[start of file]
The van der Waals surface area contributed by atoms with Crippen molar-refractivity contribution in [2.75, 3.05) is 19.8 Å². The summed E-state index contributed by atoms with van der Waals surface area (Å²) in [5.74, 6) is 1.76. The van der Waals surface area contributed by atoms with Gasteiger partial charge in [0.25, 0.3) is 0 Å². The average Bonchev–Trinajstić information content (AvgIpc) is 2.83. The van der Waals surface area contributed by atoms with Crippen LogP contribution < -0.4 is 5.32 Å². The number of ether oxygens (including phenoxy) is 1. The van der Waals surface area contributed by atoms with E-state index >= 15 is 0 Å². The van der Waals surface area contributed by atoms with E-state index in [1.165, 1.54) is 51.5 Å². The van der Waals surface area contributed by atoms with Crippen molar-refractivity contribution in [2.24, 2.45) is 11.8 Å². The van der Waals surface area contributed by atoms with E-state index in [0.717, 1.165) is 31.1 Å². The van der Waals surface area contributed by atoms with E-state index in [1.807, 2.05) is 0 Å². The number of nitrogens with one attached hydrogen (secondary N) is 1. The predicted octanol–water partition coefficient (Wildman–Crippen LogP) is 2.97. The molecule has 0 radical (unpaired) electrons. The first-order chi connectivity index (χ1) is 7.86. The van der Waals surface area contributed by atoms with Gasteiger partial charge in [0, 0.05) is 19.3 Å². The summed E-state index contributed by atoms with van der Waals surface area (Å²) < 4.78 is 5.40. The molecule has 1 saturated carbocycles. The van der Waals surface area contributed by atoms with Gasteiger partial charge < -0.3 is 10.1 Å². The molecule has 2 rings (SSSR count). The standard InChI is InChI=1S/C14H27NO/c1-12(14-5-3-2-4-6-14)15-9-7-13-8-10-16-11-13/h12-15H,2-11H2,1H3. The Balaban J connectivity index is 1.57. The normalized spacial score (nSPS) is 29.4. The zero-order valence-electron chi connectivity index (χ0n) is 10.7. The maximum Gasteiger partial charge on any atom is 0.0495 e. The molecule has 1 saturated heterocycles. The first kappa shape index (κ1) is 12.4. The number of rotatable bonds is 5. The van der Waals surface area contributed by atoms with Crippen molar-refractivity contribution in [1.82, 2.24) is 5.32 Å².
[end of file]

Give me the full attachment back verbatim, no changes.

The van der Waals surface area contributed by atoms with Crippen molar-refractivity contribution in [2.75, 3.05) is 19.8 Å². The summed E-state index contributed by atoms with van der Waals surface area (Å²) in [5.74, 6) is 1.76. The van der Waals surface area contributed by atoms with Gasteiger partial charge in [0.25, 0.3) is 0 Å². The average Bonchev–Trinajstić information content (AvgIpc) is 2.83. The van der Waals surface area contributed by atoms with Crippen LogP contribution < -0.4 is 5.32 Å². The number of ether oxygens (including phenoxy) is 1. The van der Waals surface area contributed by atoms with E-state index >= 15 is 0 Å². The van der Waals surface area contributed by atoms with E-state index in [1.165, 1.54) is 51.5 Å². The van der Waals surface area contributed by atoms with Crippen molar-refractivity contribution in [2.24, 2.45) is 11.8 Å². The van der Waals surface area contributed by atoms with E-state index in [0.717, 1.165) is 31.1 Å². The van der Waals surface area contributed by atoms with E-state index in [1.807, 2.05) is 0 Å². The number of nitrogens with one attached hydrogen (secondary N) is 1. The predicted octanol–water partition coefficient (Wildman–Crippen LogP) is 2.97. The molecule has 0 radical (unpaired) electrons. The first-order chi connectivity index (χ1) is 7.86. The van der Waals surface area contributed by atoms with Gasteiger partial charge in [0, 0.05) is 19.3 Å². The summed E-state index contributed by atoms with van der Waals surface area (Å²) < 4.78 is 5.40. The molecule has 1 saturated carbocycles. The van der Waals surface area contributed by atoms with Gasteiger partial charge < -0.3 is 10.1 Å². The molecule has 2 rings (SSSR count). The standard InChI is InChI=1S/C14H27NO/c1-12(14-5-3-2-4-6-14)15-9-7-13-8-10-16-11-13/h12-15H,2-11H2,1H3. The Balaban J connectivity index is 1.57. The normalized spacial score (nSPS) is 29.4. The zero-order valence-electron chi connectivity index (χ0n) is 10.7. The maximum Gasteiger partial charge on any atom is 0.0495 e. The molecule has 1 saturated heterocycles. The first kappa shape index (κ1) is 12.4. The number of rotatable bonds is 5. The van der Waals surface area contributed by atoms with Crippen molar-refractivity contribution in [1.82, 2.24) is 5.32 Å².